As the U.S. economy teeters on the brink of recession, you may be wondering how you can build a retirement income portfolio that will stand the test of time. Like many other pre-retirees or retirees, you’ve probably been spooked by the stock market in 2022.
If your retirement income strategy includes annual withdrawals from your investment portfolio to fund your lifestyle, a stock market decline like this could negatively impact you. This is because withdrawals in addition to market declines can permanently damage your nest egg. This may mean cutting back on your lifestyle so you don’t run out of money.
One way around this dilemma is to build a portfolio that creates a steady source of reliable cash flow while allowing for the potential for capital appreciation. This strategy, combined with a retirement plan based on a realistic estimate of retirement costs and optimized Social Security claims, sets the stage for success.
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This article will discuss how an income-driven approach to retirement planning works, as well as the benefits of using it in your retirement income portfolio.
Create a realistic retirement income plan
To create a realistic retirement income plan, there are specific steps that put cash flow at the center of your retirement planning process while avoiding chasing results. These three steps are:
- An assessment of your specific income needs based on your anticipated retirement lifestyle. This budget or spending plan should include non-discretionary and discretionary spending. You’ll also want to cover other contingencies that arise in retirement, such as inflation, taxes, and rising medical costs in later retirement.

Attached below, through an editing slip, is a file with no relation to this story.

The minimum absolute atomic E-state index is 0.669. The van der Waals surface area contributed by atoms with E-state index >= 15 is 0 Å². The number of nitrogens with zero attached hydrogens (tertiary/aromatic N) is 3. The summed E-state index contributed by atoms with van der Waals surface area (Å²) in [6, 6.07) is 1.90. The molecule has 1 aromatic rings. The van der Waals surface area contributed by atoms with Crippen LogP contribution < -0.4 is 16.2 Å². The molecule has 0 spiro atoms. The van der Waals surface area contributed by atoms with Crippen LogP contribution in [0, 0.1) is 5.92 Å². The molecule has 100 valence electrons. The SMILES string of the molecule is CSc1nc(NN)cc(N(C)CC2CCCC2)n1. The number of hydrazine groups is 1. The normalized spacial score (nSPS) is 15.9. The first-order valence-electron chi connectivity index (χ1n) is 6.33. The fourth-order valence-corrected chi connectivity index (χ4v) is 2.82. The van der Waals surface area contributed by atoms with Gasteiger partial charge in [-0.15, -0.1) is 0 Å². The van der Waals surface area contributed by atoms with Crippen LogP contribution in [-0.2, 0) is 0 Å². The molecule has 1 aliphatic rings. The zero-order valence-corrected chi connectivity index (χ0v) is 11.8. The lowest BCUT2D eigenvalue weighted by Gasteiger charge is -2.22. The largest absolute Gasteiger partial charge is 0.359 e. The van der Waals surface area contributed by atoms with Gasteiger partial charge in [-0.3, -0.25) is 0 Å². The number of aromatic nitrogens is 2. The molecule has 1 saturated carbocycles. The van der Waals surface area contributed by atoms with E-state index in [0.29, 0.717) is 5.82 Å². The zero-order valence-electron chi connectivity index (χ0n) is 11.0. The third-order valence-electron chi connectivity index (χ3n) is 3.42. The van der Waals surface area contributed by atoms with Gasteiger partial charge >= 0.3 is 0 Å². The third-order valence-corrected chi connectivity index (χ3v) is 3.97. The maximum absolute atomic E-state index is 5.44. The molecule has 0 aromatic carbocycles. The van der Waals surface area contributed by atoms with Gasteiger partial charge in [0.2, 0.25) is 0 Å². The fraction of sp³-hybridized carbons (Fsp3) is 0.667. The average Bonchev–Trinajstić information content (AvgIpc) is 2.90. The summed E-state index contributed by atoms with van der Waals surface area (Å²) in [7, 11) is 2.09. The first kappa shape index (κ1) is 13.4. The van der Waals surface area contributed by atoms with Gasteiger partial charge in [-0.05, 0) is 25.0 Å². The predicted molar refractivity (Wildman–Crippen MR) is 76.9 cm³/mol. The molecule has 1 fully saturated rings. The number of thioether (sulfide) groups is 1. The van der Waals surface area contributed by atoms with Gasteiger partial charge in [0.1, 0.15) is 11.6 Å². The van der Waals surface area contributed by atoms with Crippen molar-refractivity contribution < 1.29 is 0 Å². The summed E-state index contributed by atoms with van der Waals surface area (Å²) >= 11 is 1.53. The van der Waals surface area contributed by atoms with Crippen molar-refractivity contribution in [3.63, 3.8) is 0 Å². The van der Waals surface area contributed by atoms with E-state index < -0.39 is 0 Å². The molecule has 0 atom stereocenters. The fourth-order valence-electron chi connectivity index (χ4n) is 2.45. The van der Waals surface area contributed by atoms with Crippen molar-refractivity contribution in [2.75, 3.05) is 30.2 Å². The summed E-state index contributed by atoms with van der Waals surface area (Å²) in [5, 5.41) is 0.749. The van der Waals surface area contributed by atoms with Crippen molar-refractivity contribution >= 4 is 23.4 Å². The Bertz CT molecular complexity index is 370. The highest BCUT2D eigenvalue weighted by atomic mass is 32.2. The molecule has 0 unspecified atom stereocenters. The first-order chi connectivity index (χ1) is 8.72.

- Optimizing Social Security and other sources of income includes determining what sources of income you will have and the best time and sequence to activate those sources of income.
- Then bridging the income gap is very easy. You subtract your expected income from your expected expenses to get this number. While there are many ways to generate this income, one involves an approach based on multiple dividend strategies and structured notes, which will be explained in the example below.
How Cash Flow Driven Retirement Planning Works
Let’s say you’re getting ready to retire. You need a pre-tax income of $100,000, adjusted for 4% inflation over the previous year to account for the inevitable inflation that will occur during your retirement. You and your spouse will claim Social Security benefits of $64,000 per year. This creates an income gap of $36,000 per year that should be generated by your $1 million tax-deferred IRAs.
There are many ways to generate that $36,000 to close the income gap. Many advisors use fixed index annuities. Unfortunately, they lack liquidity and often carry high fees.
Dividend stocks and structured bonds are viable alternatives to fixed index annuities. Dividends from growth companies with a proven history of increasing dividend payouts over time offer earnings and dividend growth to offset inflation. You can use structured notes to fill this gap. Structured notes (opens in new tab) are debt instruments with a derivative component. Available through financial institutions, structured notes come in a variety of maturities and styles.
The interest rates associated with structured notes vary based on market factors, interest rates and other variables. Equity-linked structured notes like these are tied to a specific market index, such as the S&P 500, the Dow Jones Industrial Average and the Nasdaq 100.
Structured notes come in several different styles. These European-style equity-linked structured bonds include a feature known as an interest rate barrier. An interest rate barrier is a point at which you believe the index you are investing in will not fall within the time frame of your investment. These structured notes have a 50% interest rate barrier.
The notes are intended for investors seeking a contingent interest payment with respect to any review date for which the closing level of a group of indexes—in this case, the S&P 500, the Nasdaq 100 and the Dow Jones Industrial Average—is greater than or equal to 50% of its original value.